Research: Virtual desktop infrastructure benefits, drivers, and favored vendors (TechRepublic Premium)
This archived TechRepublic Premium report, originally published in August 2013, is available for free to registered TechRepublic members. For all the latest research reports, 100+ ready-made policies, IT job descriptions, and more, check out TechRepublic Premium.
From the report:
For the last five or six years we’ve heard, “This year will be the year of the virtual desktop.” Desktop virtualization is not exactly a new concept, but it has yet to be embraced by a majority of companies around the world. That’s not to say plenty of people aren’t using it, though, and with concepts like BYOD on the rise, we might see the numbers continue to rise as the number of users has already nearly doubled in the past five years.
VDI isn’t much different than the old dumb terminal/mainframe setup that was used 30 years ago from a conceptual standpoint. Of course the technology has changed a lot and we don’t require a computer the size of the room to act as the backend anymore. At its very base level, there are usually a few VDI servers sitting in a data center and these servers act as the brains of the operation. They generally handle all of the compute resources and IOPs, while the virtual desktops are deployed to users on either their laptops or desktops (and now even their tablets and smartphones). The virtual desktop acts the same as if users were working on a computer with local resources. For example, they can see their Windows 7 screen and interact with it as they would on any other computer. An important difference here is that the administrator has more control. The admin can dictate the times users can access their desktop, load the proper applications, and even wipe all the data if the end user device is stolen or an employee leaves.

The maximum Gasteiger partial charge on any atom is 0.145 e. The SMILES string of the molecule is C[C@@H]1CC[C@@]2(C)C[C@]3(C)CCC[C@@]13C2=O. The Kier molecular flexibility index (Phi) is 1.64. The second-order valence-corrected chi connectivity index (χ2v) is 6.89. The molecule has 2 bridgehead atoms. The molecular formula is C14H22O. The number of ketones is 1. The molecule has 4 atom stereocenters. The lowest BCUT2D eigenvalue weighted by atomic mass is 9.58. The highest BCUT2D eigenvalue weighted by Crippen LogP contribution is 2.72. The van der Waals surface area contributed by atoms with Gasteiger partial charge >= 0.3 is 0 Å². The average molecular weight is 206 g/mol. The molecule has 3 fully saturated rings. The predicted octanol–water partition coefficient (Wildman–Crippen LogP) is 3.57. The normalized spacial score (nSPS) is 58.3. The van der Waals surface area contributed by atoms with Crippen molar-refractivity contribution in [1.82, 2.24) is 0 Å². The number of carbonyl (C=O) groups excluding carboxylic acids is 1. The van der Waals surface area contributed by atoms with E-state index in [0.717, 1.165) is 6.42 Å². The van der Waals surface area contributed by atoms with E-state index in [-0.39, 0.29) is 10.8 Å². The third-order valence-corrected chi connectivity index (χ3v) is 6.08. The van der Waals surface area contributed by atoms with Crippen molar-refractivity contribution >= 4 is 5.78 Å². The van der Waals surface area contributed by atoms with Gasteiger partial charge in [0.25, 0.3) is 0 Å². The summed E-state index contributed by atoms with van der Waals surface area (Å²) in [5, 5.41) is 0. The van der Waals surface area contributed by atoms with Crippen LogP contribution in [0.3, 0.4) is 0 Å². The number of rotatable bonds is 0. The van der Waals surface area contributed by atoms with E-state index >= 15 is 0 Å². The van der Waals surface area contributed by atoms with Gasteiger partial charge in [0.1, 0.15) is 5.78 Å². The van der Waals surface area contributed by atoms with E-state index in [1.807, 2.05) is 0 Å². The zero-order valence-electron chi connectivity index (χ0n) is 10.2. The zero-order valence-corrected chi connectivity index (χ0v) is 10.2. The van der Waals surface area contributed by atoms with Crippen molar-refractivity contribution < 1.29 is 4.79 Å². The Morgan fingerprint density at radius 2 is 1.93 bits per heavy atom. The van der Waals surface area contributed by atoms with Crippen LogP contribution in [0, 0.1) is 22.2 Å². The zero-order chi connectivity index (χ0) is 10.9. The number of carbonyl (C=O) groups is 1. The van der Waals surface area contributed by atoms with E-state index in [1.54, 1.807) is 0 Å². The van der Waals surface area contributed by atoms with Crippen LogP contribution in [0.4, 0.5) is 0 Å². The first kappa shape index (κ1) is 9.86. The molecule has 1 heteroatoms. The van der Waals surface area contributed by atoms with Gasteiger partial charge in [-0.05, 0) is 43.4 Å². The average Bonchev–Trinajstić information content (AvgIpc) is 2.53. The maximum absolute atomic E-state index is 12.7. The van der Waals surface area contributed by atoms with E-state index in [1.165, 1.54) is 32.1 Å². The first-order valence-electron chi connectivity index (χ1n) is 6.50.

Several companies offer VDI. Some of the vendors mentioned for this survey were VMware Horizon View, Citrix XenDesktop, Microsoft Desktop Virtualization, KVM Desktop Virtualization, Virtuozzo from Parallels, and Virtual-Box. VMware and Citrix are the major players in this category. Citrix has been mastering some sort of application or desktop delivery since 1989. Its HDX Protocol has made huge strides in user experience. VMware has been 44.1% doing some great things with its View, now Horizon View, product in the last few years including desktop access over HTML in the most recent version. If you’re interested in hearing more about these technologies, check out the AdaptingIT podcasts with Cyndie Zikmund and Glenda Canfield. For the purposes of this survey, we are going to concentrate only on VDI, not on application delivery.